Myron gathered us all together on a set of bleachers and explained the evening’s protocol. Each of the prison’s eight units would arrive separately. We would sing a few carols, he would offer an inspirational message, then we’d hand out bags, shake hands and the inmates would leave. Myron prayed a blessing over the volunteers and a subgroup splintered off to sing and distribute gifts to segregated units. Segregation encompasses a few inmates who are injured or disciplined, plus a score or so who are separated from the general population for safety. I would have liked to visit those cells but missed the call. Once locked, the gym doors do not reopen for latecomers. I consoled myself by talking with a guard who was also the recreation-coordinator. He told me all the weight equipment in the gym was purchased with inmate-funds not taxpayers money. From his vast knowledge of the centre, I also learned that three German prisoners-of-war had died here in the mid 1990’s, their bodies shipped home. There was a burial ground on site but it was an ancient Indian one, upon which nothing would ever be built. The most intriguing tidbit was that the prison is thought by some to be haunted. Our conversation was halted by the arrival of the first unit.
I felt excited and curiously self-conscious as a crowd of men, wearing either blue jumpsuits, or grey sweats, filed onto the bleachers. Some looked alert and friendly, others bored. Many looked tired and one appeared to be ill. Some were older men, some fresh-faced; sporting many styles of facial hair and ubiquitous tattoos. There was a disproportionate number of visible minorities. Myron welcomed them and introduced the Entz Family, who would be leading the singing. This ensemble of six young men and a girl, (siblings and cousins I would later learn), seemed an unlikely church choir. Their farm boots and checked shirts made one think more of country music than carollers. However, they had apparently been singing together since childhood. As their incredible seven-part harmony filled the gym, inmates and volunteers alike, gasped in admiration. Spontaneous applause burst out. This would be repeated throughout the night as the Entz Family gamely sang hour upon hour with no signs of tiring.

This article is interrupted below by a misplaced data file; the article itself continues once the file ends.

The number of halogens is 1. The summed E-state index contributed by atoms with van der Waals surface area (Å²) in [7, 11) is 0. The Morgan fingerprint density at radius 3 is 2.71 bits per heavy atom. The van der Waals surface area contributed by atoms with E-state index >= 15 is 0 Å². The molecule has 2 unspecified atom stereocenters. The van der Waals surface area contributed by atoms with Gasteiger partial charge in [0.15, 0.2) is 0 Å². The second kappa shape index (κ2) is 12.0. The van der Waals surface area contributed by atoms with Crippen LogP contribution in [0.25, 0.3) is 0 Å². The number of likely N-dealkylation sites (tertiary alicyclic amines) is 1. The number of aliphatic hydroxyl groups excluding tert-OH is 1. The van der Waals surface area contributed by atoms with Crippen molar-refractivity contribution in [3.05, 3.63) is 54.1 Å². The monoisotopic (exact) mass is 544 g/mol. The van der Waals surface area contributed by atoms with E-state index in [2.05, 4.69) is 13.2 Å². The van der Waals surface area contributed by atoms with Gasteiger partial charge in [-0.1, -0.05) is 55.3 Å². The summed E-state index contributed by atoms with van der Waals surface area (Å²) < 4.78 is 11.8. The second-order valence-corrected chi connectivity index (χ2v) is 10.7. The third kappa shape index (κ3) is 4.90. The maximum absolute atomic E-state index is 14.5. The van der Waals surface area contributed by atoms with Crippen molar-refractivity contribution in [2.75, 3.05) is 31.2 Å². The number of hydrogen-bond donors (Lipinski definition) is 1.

Long before the night was over, my own voice was hoarse. My favorite part of each presentation was shaking hands with inmates even though I ran out of creative greetings early in the evening. The men, and later women, were unfailingly polite, even those who had been visibly dismissive during a performance. Myron told each group that the Chaplaincy Team considered it a privilege to get to know them. He reminded each unit that Jesus was a light for dark times. Earlier Myron told me this facility is a minimum-security prison, so no sentenced inmate serves longer than two-years-less-a-day. However, many of the inmates are repeat offenders, struggling to re-think and re-establish their lives. “The common theme is brokenness,” Myron said.
Yet somehow out of this brokenness came one of the best Christmas gifts I have ever received. It came from Unit 7. As the last carol was sung to Unit 7 one inmate came forward to whisper in Myron’s ear. Myron relinquished the microphone in surprise. The unofficial leader of the unit proceeded to thank us volunteers for our “altruism” and then said the entire unit had spent their day making Christmas cards for us. At that, they stood en masse and each handed a folded card to one of the volunteers. The card I received depicted a whimsical hand-drawn Santa on the cover with a dozen signatures inside. The man who gave it to me seemed proud to offer it. I stammered my thanks, struck almost dumb by the notion that I was receiving a gift from someone I had come to offer gifts to.
I cherish that card because truly that night Jesus shone a light in the darkness of my preconceptions. And He illuminated the hearts of those inmates too, reminding them that everyone has blessings to share. We too can share a piece of ourselves with those who are imprisoned. I encourage parishioners to pray for the inmates and staff of the Lethbridge Correctional Centre. We are all equal under God - equally dependent upon the love and the mercy of our Saviour.